So now that quarterback Tony Romo has retired from the Cowboys and taken a job with one of the NFL’s primary broadcast partners, what happens with Romo’s lawsuit against the NFL?
While he hasn’t sued the NFL directly, his National Fantasy Football Convention has. Twice.
The first case, arising from the league allegedly strong-arming players into not attending an event to be held on casino-owned property in Las Vegas, largely if not completely failed. The second case, arising from the league allegedly strong-arming sponsors like Electronic Arts from backing an event to be held in Las Vegas, is scheduled for a November trial.
The NFL traditionally has had a unique relationship with its broadcast partners. While on the surface the network that televises games are customers, the product is sufficiently scarce to allow the NFL to: (1) take billions from their customers; and (2) still have the ability to tell them what to do in certain circumstances.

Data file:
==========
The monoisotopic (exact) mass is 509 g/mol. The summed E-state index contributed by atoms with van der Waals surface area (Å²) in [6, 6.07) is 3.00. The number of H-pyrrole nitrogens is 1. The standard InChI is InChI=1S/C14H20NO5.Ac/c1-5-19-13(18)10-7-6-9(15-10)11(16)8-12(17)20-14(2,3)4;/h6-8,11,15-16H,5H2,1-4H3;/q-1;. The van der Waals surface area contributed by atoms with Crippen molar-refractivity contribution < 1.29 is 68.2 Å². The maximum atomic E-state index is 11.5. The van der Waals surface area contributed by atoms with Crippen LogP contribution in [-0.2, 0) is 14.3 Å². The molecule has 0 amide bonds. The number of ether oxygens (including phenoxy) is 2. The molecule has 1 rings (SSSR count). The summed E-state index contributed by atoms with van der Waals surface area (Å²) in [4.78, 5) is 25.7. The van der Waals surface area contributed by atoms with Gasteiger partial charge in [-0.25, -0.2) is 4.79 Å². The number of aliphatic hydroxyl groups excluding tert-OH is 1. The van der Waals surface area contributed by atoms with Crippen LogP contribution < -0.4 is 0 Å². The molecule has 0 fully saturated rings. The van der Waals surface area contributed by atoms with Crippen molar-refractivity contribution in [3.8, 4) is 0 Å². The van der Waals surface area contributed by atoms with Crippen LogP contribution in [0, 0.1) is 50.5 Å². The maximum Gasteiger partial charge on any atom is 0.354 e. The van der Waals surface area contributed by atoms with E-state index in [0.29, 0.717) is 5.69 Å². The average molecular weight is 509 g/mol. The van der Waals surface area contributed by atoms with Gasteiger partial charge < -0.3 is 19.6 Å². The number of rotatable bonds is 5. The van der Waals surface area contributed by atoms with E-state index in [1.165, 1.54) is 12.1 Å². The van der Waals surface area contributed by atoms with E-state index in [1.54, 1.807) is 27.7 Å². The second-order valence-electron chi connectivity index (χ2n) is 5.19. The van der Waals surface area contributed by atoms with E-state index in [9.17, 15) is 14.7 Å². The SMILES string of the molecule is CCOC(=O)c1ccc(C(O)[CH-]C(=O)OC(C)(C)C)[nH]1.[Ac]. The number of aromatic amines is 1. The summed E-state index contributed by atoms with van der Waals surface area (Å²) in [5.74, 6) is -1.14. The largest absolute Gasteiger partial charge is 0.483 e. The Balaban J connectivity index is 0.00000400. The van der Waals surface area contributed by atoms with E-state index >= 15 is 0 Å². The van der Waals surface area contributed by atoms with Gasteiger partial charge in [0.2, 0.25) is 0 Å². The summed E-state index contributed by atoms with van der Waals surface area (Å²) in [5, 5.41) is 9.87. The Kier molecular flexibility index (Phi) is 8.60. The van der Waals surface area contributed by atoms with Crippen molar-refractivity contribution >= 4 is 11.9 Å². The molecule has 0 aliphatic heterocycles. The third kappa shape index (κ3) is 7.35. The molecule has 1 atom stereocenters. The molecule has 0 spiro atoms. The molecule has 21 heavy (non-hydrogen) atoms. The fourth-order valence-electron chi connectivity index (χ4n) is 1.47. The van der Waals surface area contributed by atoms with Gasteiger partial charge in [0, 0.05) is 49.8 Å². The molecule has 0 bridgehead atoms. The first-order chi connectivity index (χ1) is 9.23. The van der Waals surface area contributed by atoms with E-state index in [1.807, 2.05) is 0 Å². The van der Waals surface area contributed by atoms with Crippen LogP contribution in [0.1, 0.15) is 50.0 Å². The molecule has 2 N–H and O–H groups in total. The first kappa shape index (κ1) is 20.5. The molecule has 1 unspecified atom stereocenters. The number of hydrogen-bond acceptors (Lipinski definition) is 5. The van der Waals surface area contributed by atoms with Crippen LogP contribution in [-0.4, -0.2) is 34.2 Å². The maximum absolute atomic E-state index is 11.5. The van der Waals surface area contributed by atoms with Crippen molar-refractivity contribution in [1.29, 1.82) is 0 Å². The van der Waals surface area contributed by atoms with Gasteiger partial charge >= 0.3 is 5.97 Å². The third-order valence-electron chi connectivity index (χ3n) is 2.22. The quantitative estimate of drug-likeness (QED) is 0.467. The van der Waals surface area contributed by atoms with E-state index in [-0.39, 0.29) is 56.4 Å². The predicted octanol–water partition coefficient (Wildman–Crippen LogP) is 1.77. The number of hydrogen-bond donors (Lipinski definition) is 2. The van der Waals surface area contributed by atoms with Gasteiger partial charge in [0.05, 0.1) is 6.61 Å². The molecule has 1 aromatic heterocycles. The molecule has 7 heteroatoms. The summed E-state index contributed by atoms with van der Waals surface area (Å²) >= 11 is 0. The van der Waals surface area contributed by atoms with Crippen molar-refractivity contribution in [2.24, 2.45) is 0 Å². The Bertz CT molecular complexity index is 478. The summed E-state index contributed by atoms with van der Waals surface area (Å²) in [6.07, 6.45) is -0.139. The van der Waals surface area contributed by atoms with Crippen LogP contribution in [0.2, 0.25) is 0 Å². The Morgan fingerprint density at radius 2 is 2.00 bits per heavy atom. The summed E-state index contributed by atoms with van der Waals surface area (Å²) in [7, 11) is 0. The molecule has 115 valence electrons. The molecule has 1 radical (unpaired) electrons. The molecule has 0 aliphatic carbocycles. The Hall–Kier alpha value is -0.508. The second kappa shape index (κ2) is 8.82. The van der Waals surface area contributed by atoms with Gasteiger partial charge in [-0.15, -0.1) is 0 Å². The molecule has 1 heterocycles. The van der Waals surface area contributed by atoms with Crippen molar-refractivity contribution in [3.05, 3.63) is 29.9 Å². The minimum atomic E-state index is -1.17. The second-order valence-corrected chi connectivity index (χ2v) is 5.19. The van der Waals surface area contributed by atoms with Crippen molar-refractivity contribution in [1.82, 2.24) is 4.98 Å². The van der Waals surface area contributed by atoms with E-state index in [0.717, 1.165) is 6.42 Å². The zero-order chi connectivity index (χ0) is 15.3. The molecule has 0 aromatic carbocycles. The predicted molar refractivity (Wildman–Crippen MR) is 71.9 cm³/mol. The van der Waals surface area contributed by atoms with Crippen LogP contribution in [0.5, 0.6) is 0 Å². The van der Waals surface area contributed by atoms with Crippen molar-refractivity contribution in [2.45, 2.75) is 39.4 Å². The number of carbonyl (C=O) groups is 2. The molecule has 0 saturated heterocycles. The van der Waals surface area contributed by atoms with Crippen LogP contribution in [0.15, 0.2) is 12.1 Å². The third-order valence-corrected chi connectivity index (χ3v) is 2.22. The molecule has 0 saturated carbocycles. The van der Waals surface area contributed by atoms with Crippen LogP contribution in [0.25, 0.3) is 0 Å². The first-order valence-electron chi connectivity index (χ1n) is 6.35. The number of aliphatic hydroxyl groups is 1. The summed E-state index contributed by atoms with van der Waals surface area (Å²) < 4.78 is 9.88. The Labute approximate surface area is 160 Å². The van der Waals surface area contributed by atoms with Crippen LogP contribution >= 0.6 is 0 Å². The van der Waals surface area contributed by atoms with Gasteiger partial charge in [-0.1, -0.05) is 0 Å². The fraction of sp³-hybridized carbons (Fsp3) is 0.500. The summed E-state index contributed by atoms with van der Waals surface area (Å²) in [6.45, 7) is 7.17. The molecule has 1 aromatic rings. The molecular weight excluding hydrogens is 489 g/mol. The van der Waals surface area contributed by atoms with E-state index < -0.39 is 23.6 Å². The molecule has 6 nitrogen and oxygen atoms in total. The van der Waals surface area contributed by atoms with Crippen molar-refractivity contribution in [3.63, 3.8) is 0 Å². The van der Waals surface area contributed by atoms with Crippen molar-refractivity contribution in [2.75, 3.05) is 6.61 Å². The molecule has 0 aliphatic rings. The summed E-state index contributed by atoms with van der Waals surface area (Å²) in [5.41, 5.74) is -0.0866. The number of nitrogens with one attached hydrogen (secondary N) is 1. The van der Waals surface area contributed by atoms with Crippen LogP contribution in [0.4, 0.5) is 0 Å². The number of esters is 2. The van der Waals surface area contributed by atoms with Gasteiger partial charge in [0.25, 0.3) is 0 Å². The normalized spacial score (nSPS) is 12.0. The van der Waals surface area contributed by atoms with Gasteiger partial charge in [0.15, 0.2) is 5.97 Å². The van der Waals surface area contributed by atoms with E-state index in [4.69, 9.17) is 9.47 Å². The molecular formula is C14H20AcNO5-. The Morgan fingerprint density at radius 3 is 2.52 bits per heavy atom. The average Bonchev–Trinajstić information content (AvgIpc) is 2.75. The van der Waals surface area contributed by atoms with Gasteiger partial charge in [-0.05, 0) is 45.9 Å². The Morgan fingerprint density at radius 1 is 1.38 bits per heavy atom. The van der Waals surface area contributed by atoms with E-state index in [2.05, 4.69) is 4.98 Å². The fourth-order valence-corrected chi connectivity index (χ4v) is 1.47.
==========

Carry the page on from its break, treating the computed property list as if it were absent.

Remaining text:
The most glaring example came when former Commissioner Paul Tagliabue squeezed ESPN into ditching the scripted show Playmakers, which was regarded as depicting pro football in an unfair and inaccurate manner. (Tagliabue was right; as the past 15 years have taught us it was far too tame.)
No company, no matter how big or small, likes to be sued. And as Romo walks through the door as one of the primary voices telling NFL fans about NFL games, he carries in his business portfolio a lawsuit against the NFL.
Don’t be surprised if that lawsuit isn’t around much longer.